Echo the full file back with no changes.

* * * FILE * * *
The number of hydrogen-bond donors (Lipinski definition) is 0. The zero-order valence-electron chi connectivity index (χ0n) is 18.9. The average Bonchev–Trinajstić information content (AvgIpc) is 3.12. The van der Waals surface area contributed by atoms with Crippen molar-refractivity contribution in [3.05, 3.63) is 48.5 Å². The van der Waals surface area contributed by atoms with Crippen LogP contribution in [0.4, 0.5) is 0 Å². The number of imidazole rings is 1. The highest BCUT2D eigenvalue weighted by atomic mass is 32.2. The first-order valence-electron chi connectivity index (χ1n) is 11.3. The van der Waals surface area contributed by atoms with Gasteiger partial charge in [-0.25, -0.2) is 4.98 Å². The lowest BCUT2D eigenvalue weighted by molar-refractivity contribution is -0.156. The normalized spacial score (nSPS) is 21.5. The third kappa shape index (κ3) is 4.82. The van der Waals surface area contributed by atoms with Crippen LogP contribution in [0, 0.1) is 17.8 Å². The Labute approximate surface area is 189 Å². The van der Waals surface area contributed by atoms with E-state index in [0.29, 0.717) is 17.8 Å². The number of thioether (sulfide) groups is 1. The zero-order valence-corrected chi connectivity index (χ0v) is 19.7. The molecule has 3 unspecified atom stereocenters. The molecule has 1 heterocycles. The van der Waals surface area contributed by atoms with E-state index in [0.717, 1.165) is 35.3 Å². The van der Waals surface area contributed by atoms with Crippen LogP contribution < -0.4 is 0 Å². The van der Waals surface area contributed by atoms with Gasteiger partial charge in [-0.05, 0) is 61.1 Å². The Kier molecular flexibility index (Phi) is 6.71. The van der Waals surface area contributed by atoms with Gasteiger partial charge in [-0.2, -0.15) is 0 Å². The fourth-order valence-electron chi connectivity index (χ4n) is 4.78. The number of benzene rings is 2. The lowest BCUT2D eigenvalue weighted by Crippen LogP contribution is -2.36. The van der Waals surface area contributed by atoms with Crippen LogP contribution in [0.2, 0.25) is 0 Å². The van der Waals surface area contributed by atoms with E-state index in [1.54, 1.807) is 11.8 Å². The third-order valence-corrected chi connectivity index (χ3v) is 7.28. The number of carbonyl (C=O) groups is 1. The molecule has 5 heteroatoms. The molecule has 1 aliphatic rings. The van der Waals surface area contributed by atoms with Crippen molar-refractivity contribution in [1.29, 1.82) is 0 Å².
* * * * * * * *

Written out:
The number of hydrogen-bond donors (Lipinski definition) is 0. The zero-order valence-electron chi connectivity index (χ0n) is 18.9. The average Bonchev–Trinajstić information content (AvgIpc) is 3.12. The van der Waals surface area contributed by atoms with Crippen molar-refractivity contribution in [3.05, 3.63) is 48.5 Å². The van der Waals surface area contributed by atoms with Crippen LogP contribution in [0.4, 0.5) is 0 Å². The number of imidazole rings is 1. The highest BCUT2D eigenvalue weighted by atomic mass is 32.2. The first-order valence-electron chi connectivity index (χ1n) is 11.3. The van der Waals surface area contributed by atoms with Gasteiger partial charge in [-0.25, -0.2) is 4.98 Å². The lowest BCUT2D eigenvalue weighted by molar-refractivity contribution is -0.156. The normalized spacial score (nSPS) is 21.5. The third kappa shape index (κ3) is 4.82. The van der Waals surface area contributed by atoms with Crippen LogP contribution in [0, 0.1) is 17.8 Å². The Labute approximate surface area is 189 Å². The van der Waals surface area contributed by atoms with E-state index in [0.29, 0.717) is 17.8 Å². The number of thioether (sulfide) groups is 1. The zero-order valence-corrected chi connectivity index (χ0v) is 19.7. The molecule has 3 unspecified atom stereocenters. The molecule has 1 heterocycles. The van der Waals surface area contributed by atoms with E-state index in [0.717, 1.165) is 35.3 Å². The van der Waals surface area contributed by atoms with Crippen LogP contribution < -0.4 is 0 Å². The van der Waals surface area contributed by atoms with Gasteiger partial charge in [-0.05, 0) is 61.1 Å². The Kier molecular flexibility index (Phi) is 6.71. The van der Waals surface area contributed by atoms with Gasteiger partial charge in [-0.2, -0.15) is 0 Å². The fourth-order valence-electron chi connectivity index (χ4n) is 4.78. The number of benzene rings is 2. The lowest BCUT2D eigenvalue weighted by Crippen LogP contribution is -2.36. The van der Waals surface area contributed by atoms with Crippen LogP contribution in [0.2, 0.25) is 0 Å². The van der Waals surface area contributed by atoms with E-state index in [1.54, 1.807) is 11.8 Å². The third-order valence-corrected chi connectivity index (χ3v) is 7.28. The number of carbonyl (C=O) groups is 1. The molecule has 5 heteroatoms. The molecule has 1 aliphatic rings. The van der Waals surface area contributed by atoms with Crippen molar-refractivity contribution in [1.29, 1.82) is 0 Å².